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Re: [Membership] The People's Republic of ICANN?

rus@neteze.com (Rus Postel) wrote:

>i do not qualify for any of the categories of membership suggested,
>yet i use the internet and believe i have a right to participate in
>democratic decision making.

Good point.  I believe every Internet user should have the right to
participate in the decision making process.

>aren't basic end users entitled to have a say in issues effecting how
>the technologies we use are governed? admittedly this is somewhat
>revolutionary, and it should be as it is clear that other models of
>governance/regulation that are removed from popular participation (as
>the FCC in the US, example) develop eventually to serve industry with
>few crumbs thrown to users, who are nevertheless paying for the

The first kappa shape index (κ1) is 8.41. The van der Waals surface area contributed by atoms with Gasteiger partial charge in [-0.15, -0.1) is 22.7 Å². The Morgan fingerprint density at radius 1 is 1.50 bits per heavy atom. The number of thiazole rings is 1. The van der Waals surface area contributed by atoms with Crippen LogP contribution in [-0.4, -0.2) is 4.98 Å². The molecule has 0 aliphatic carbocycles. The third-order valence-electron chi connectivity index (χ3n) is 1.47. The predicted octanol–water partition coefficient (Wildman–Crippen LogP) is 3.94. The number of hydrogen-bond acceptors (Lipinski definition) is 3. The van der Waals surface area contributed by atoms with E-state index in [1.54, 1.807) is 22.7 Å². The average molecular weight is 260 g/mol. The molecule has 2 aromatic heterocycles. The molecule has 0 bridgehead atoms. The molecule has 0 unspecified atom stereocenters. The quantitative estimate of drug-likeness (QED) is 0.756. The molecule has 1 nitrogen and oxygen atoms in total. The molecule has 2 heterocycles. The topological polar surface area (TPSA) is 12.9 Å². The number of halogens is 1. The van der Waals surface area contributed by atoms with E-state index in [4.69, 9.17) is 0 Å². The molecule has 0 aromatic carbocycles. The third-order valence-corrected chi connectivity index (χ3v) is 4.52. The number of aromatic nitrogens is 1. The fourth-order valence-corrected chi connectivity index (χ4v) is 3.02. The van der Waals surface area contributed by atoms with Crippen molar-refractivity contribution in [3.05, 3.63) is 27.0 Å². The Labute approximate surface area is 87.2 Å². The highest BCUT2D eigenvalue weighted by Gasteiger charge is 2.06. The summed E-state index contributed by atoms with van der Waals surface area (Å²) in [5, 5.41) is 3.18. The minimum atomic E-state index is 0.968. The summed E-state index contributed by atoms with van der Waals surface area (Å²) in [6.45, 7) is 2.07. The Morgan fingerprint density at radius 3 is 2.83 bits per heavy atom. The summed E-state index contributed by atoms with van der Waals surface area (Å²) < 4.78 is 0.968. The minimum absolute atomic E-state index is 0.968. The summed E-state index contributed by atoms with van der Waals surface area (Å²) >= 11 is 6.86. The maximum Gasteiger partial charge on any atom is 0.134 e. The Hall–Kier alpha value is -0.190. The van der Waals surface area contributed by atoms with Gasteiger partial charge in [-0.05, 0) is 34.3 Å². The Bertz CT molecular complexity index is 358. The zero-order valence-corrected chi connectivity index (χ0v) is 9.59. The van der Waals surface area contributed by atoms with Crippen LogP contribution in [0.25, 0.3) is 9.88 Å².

Actually, the FCC makes proposed rulings available for public review
and comment.  Also, FCC licensees that (in princple) serve the public
interest, such as radio and TV stations, are required to make their
public files (usually broadcast logs) available for public review.
The public has the right to file license challenges against licensees
they do not feel are acting in the public interest.  The public may
also challenge a licensee at its renewal time.

However, most of the public *do not* exercise these rights, for
various reasons.  I think the public should be encouraged to do so,
but if the public doesn't feel like doing so, they won't.  The
situation is usually that people who are unhappy with what some
particular licensee is doing listen or watch the broadcasts of some
other licensee.

>in fact, the technical creators historically are removed from
>decisionmaking, ultimately limited to serving industry thru

I'm not sure what you mean here.  Technical creators have involved
themselves in telecommunications policy when they felt compelled to be
involved.  For example, Edwin Armstrong was not only a pioneer of the
technology of FM broadcasting, he was very involved in the proceedings
of establishing the FM broadcast band.

However, I wish to reaffirm that end users should be allowed to
participate in the process if they wish.